Monday, July 22, 2013

Destination Wedding Etiquette?

Dear Jocelyn,
We are planning on having a destination wedding in the Bahamas. We are requesting no gifts as our guests will be responsible for the travel fare and accommodations. Is this acceptable? Lastly, we do not want to invite people who we have either never met or met only once. This means that one or two spouses would not be invited. I am well aware what the wedding etiquette says. Is there a way around it if we explain it to our guests? I am a very private person and if it was my way, I would get married to my fiancé with a couple of witnesses and then have a separate party for everyone.
-Destination Bride

Dear Bride,
There are quite a few issues popping up in your letter. The biggest one is that it seems as if your wedding is not really turning out how you would like. While I do not believe having a wedding gives a bride carte blanche, and she must compromise with her groom, frequently brides end up being pulled in multiple directions by their mother, mother-in-law, and friends.  You said that if you had your way, you would get married with a few witnesses, and then throw a separate party.  Is it your fiancé who wishes to have a different wedding, or your family? If it is your fiancé, then I understand the compromise. If it is your family, then you and your fiancé need to have a serious talk about what you want, and how to set up boundaries with your family.

You asked if it is acceptable to request no gifts; while Miss Manners would say no (even acknowledging that someone might bring a gift is tacky to her), I think a simple note on the invitation saying, "We appreciate the effort everyone is taking in coming to our wedding, and that is enough of a gift to us!" or something similar would be fine.

You also asked about not inviting spouses.  While I defended the rights of couples to not give everyone a "plus one" in a previous post,  spouses are very different.  When you marry, you become one with the other person, and I believe that makes you a single unit. You said you know the wedding etiquette in regards to this, so you should also know that there is no way to explain this in a way that makes it acceptable.  If you cannot invite Susie's spouse, then you cannot invite Susie. If you wish to have Susie come but haven't yet met her husband, you simply must invite her husband.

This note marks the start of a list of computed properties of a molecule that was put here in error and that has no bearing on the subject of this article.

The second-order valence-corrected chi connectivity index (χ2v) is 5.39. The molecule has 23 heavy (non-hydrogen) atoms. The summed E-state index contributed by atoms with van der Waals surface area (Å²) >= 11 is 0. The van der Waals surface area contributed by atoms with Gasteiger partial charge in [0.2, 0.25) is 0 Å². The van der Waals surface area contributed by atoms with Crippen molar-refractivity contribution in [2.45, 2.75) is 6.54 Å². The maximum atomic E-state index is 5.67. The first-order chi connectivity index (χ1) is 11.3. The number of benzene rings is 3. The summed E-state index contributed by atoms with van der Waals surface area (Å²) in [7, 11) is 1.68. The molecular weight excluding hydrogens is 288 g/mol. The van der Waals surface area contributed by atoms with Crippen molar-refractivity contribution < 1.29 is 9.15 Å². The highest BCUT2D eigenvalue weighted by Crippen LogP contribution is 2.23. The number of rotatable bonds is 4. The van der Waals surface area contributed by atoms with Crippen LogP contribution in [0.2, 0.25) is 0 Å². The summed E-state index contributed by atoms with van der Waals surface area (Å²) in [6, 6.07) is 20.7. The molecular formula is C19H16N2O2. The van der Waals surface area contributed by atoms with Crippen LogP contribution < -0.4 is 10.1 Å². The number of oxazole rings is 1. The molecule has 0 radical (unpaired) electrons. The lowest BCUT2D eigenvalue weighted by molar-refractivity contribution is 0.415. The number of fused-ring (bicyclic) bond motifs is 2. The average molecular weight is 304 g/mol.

Lastly, I cannot end this without a word on destination weddings.  While these are becoming more popular, they pose many problems and are quite a burden on guests.  I do not know your reasons for having a wedding in the Bahamas; perhaps your guests are excited to join you and this makes everyone happy.  However, if you aren't positive about this, consider an alternative: marry your fiancé in the Bahamas with a few guests you fly out.  When you come back, throw a party for everyone else you wanted to have join you.  This will solve the problem of gifts and not inviting spouses (after all, it is not as big of a deal to invite someone you haven't met to a party versus your wedding).

In giving this advice, I have had to make several assumptions from your letter.  Please forgive me if any of it was incorrect, and please write back or comment to let us know what you decide.
-Jocelyn

1 comment:

Lily Fleur said...

Although we didn't do a destination wedding, many people were coming form out of town. We asked them to only bring themselves, and well wishes for us. When they arrived at the wedding we had everyone fill out a small card with well wishes instead of signing a guest book, and turned it into a collage displayed in our living room. :) (No one was offended, they all thought the idea was rather sweet and unique)

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